The Unveiling of the Poet's Monument
It was June 26, 1909, that the white citizens of Dayton, Ohio, paid a tribute to the memory of the dead poet by unveiling a monument in his honor erected by popular subscription and locating it in harmony with the poet's expressed wish under a willow, near a pool of water and not beyond the noises of the road. (See "Death's Song.")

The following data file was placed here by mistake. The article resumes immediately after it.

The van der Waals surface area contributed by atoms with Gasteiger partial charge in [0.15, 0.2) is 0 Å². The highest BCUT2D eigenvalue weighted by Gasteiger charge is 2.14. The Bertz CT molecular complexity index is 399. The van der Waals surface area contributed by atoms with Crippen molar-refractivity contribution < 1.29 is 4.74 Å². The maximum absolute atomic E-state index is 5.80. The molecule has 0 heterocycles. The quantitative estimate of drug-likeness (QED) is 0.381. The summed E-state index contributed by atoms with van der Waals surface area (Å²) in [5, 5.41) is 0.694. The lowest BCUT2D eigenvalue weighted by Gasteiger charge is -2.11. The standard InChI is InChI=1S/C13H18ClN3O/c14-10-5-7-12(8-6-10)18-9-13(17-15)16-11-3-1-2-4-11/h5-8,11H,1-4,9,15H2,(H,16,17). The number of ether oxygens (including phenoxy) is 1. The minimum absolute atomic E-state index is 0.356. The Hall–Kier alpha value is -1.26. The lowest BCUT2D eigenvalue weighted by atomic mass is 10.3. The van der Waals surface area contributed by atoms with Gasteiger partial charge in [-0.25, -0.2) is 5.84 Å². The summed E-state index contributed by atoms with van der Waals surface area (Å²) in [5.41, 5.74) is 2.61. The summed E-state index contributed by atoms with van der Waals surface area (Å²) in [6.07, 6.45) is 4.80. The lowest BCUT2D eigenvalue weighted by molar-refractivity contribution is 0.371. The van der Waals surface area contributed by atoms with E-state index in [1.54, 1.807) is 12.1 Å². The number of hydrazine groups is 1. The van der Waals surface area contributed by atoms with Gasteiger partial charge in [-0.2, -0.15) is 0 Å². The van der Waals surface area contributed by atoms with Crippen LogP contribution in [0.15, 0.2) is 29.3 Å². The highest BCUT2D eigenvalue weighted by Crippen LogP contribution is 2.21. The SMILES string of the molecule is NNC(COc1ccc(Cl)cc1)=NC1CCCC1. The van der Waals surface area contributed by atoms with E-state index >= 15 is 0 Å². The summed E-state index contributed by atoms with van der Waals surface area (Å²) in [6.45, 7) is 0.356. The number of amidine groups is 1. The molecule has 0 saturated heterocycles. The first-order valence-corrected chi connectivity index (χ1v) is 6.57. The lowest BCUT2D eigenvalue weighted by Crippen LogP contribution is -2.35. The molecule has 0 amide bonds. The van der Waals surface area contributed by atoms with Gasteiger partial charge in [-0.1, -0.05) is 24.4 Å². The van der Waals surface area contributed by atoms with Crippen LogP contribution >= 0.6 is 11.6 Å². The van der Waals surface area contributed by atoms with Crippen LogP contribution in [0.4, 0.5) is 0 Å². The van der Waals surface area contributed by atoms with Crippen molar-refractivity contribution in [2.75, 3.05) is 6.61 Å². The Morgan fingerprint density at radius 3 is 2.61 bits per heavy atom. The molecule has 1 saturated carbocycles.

It was a beautiful sight, more than a thousand of Dayton's best citizens had gathered at his tomb that beautiful morning in June, seemingly vying with one another in paying respect to the memory of one of their most distinguished dead—Paul Laurence Dunbar. James Whitcomb Riley was there. It was he who whispered his condolence in the ear of the poet's mother over the long distance telephone, "not trusting his pen or waiting for the mail." Others eminent in poetry and prose and national in reputation were present to do honor to his memory. The Philharmonic Society—seventy in number—composed of Dayton's best white musicians, men and women, sang as hymns the poet's words set to music. It was indeed a gathering for an unusual purpose. It was not that a memorial to a great citizen was an extraordinary occurrence, for this is almost a daily happening. But it was a remarkable thing that such a gathering should be in memory of a man not only of humble birth, but one of the darker race - one with a sable skin, the badge of servitude and oppression that has been the Negro's lot for so many years. But on that day race and color were lost sight of and the Gem City of Ohio was proud to honor its distinguished son who had helped to give it fame—to honor him because of his worth, his genius, his work.